Pluto’s moons are tumbling in absolute chaos and Hubble saw it

4 Jun 2015

There’s chaos in the furthest reaches of our solar system, as new images from the Hubble Space Telescope appear to show that Pluto’s moons, Nix and Hydra, are completely unpredictable.

From Hubble’s readings, both Hydra and Nix are effectively caught between two powerful gravitational fields that constantly shift between the two dwarf planets that exist in this realm, those being Pluto and its companion planet, Charon.

Because both Pluto and Charon share the same centre of gravity located between them, they are known as a double planet system that, when it comes to Pluto’s moons, causes a ‘cosmic dance’ to occur.

However, this is probably more akin to a freestyle artistic dance rather than something orchestrated, which is only strengthened by the football-like, rather than spherical, shape of the moons.

Pluto’s other moons were also examined by Hubble, revealing little uniformity between them, except for three of Pluto’s moons that are presently locked together in resonance, meaning there is a precise ratio for their orbital periods.

Scales of Pluto's moons

Different scales of Pluto’s moons. Image via NASA/ESA/A. Feild (STScI)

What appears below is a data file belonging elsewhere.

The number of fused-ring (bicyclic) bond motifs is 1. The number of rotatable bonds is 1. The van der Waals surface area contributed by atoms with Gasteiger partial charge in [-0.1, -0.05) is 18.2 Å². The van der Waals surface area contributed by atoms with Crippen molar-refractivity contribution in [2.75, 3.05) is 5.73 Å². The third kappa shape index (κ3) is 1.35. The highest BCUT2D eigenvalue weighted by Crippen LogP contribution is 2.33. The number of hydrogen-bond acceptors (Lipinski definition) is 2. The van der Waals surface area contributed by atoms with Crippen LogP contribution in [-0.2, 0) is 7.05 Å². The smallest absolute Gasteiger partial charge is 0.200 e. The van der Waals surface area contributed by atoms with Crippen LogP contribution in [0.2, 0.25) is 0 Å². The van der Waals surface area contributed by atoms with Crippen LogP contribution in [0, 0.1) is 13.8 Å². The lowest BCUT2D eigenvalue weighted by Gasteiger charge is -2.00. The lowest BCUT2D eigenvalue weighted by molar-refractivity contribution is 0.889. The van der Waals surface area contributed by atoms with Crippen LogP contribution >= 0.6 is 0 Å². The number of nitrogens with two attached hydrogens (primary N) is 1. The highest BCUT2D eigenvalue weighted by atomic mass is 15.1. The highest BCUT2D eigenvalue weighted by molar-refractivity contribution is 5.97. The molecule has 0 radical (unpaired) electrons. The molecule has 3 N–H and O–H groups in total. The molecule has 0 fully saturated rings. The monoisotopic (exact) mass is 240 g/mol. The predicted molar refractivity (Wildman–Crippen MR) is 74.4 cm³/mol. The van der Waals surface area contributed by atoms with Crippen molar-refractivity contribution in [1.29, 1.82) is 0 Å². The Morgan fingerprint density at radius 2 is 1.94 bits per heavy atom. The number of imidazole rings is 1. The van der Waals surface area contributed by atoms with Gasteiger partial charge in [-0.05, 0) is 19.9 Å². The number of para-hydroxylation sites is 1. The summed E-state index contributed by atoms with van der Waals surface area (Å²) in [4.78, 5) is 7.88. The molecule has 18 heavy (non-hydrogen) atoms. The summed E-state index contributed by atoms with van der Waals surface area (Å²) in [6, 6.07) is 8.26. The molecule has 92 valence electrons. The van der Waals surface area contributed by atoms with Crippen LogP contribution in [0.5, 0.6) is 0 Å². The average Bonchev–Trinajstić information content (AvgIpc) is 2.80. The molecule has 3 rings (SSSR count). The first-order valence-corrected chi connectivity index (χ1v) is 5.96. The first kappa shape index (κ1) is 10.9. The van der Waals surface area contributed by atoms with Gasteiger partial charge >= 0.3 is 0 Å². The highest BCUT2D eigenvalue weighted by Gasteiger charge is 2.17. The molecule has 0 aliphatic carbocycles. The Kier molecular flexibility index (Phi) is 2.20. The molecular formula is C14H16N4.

Potential consequences for life in the universe

The surfaces of the moons also came as a surprise to researchers, who had expected to find something more homogenous, but instead found that one moon in particular, Kerberos, was as dark as a charcoal briquette compared with other sand-coloured moons.

One of the co-authors of the paper due to be published on the findings, Doug Hamilton of the University of Maryland, said that the chaotic nature of Nix and Hydra might be more common than we once thought: “We are learning chaos may be a common trait of binary systems. It might even have consequences for life on planets if found in such systems.”

NASA scientists are now eagerly anticipating New Horizons’ approach of Pluto in July to get even closer images than Hubble could ever accomplish.

Simulation of Nix’s rotation

Pluto and Charon illustration via Lunar and Planetary Institute/Flickr

Colm Gorey was a senior journalist with Silicon Republic